SolidRun has always felt that empowering OSS communities through our hardware has been one of the keys to propelling the entire ecosystem forward. When we first launched HoneyComb (based on NXP LX2160a) as an attainable large core count Aarch64 SystemReady platform we understood it would take a lot of effort to achieve not just firmware compliance but also helping to get ACPI support for the onboard networking complex accepted into the mainline kernel as well as other missing bits. With these bits and pieces of driver support finally getting very close to mainline inclusion we are getting a boost of support from the community developers who are taking this work and packaging it up for different distributions making it easier for other developers to benefit from being able to easily install and use the full capabilities of their hardware with very little effort.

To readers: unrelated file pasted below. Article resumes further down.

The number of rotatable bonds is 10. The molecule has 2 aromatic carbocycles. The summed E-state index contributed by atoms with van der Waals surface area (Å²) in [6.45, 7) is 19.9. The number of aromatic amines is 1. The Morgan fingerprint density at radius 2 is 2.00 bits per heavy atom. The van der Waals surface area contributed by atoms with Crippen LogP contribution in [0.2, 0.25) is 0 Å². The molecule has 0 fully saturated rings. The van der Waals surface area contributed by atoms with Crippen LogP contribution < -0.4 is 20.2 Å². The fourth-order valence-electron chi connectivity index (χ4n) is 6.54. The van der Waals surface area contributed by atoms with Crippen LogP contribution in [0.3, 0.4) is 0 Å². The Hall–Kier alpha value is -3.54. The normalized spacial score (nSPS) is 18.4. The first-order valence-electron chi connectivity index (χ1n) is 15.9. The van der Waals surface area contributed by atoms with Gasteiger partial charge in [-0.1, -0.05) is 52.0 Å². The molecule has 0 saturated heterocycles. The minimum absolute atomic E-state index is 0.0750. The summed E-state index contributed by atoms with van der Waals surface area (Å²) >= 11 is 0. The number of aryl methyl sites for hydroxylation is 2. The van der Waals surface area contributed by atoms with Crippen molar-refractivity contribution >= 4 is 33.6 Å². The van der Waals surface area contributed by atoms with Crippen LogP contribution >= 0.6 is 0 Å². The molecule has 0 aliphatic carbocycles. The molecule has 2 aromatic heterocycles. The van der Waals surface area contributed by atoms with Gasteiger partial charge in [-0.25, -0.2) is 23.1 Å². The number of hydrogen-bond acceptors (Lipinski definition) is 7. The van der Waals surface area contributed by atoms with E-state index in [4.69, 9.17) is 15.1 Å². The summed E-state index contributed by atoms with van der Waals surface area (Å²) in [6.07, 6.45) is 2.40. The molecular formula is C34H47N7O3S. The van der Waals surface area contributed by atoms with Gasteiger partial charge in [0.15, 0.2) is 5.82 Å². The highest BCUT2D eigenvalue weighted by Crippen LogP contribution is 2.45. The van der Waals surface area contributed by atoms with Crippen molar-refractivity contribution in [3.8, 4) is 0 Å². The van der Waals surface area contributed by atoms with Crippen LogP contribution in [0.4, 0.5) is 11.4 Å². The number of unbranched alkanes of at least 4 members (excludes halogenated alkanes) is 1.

The most recent documentation and collaboration of this work are documented in a Fedora Magazine article written by John Boero. He covers the full experience of bringing up his hardware as well as provides a link to his Copr repository that includes a kernel package with all the patches that aren’t available in the default kernel yet. Liz Fong-Jones was one of the earlier devs who has done similar work for the latest Ubuntu stable image. You can find her documentation here. While these are the most mainstream distributions being supported by the community, we have also seen lots of work put into supporting OpenSuse, Alpine, Void, Debian, CentOS Stream, NetBSD, FreeBSD, OpenBSD.
SolidRun is proud of the collaboration they have done with arm™ and NXP™ bringing an affordable SystemReady platform to the world’s developer community. Putting the hardware into developer’s hands has allowed them to fix bugs, learn about standards-compliant hardware, and ready the ecosystem for new hardware to work out of the box as it comes to market.